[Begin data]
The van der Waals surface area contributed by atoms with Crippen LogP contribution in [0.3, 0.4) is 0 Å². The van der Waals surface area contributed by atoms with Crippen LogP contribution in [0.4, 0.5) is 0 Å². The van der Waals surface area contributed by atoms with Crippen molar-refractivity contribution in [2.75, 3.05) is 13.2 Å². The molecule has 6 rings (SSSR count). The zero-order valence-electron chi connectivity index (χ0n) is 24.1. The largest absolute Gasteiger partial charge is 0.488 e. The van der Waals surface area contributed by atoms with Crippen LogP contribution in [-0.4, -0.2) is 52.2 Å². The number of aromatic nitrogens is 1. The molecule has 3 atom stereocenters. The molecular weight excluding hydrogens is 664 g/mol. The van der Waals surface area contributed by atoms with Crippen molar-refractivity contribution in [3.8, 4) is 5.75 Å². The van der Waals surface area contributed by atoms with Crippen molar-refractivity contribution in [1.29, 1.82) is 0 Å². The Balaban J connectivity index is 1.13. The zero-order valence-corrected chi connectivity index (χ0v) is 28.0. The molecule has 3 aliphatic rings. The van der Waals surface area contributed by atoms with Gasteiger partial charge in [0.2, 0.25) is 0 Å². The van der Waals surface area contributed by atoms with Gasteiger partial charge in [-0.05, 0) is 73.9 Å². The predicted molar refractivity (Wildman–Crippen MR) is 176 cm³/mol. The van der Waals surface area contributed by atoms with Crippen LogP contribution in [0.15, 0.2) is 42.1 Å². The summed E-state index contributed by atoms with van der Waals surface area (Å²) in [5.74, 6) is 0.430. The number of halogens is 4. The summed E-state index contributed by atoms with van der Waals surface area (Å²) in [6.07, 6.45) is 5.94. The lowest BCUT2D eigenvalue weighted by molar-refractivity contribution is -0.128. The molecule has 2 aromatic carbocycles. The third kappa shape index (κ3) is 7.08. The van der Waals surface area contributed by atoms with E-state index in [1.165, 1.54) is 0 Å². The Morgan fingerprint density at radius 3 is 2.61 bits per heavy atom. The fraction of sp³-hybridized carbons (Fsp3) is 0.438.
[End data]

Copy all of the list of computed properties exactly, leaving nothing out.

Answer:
The van der Waals surface area contributed by atoms with Crippen LogP contribution in [0.3, 0.4) is 0 Å². The van der Waals surface area contributed by atoms with Crippen LogP contribution in [0.4, 0.5) is 0 Å². The van der Waals surface area contributed by atoms with Crippen molar-refractivity contribution in [2.75, 3.05) is 13.2 Å². The molecule has 6 rings (SSSR count). The zero-order valence-electron chi connectivity index (χ0n) is 24.1. The largest absolute Gasteiger partial charge is 0.488 e. The van der Waals surface area contributed by atoms with Crippen LogP contribution in [-0.4, -0.2) is 52.2 Å². The number of aromatic nitrogens is 1. The molecule has 3 atom stereocenters. The molecular weight excluding hydrogens is 664 g/mol. The van der Waals surface area contributed by atoms with Crippen molar-refractivity contribution in [3.8, 4) is 5.75 Å². The van der Waals surface area contributed by atoms with Crippen molar-refractivity contribution in [1.29, 1.82) is 0 Å². The Balaban J connectivity index is 1.13. The zero-order valence-corrected chi connectivity index (χ0v) is 28.0. The molecule has 3 aliphatic rings. The van der Waals surface area contributed by atoms with Gasteiger partial charge in [0.2, 0.25) is 0 Å². The van der Waals surface area contributed by atoms with Gasteiger partial charge in [-0.05, 0) is 73.9 Å². The predicted molar refractivity (Wildman–Crippen MR) is 176 cm³/mol. The van der Waals surface area contributed by atoms with Crippen LogP contribution in [0.15, 0.2) is 42.1 Å². The summed E-state index contributed by atoms with van der Waals surface area (Å²) in [5.74, 6) is 0.430. The number of halogens is 4. The summed E-state index contributed by atoms with van der Waals surface area (Å²) in [6.07, 6.45) is 5.94. The lowest BCUT2D eigenvalue weighted by molar-refractivity contribution is -0.128. The molecule has 2 aromatic carbocycles. The third kappa shape index (κ3) is 7.08. The van der Waals surface area contributed by atoms with E-state index in [1.165, 1.54) is 0 Å². The Morgan fingerprint density at radius 3 is 2.61 bits per heavy atom. The fraction of sp³-hybridized carbons (Fsp3) is 0.438.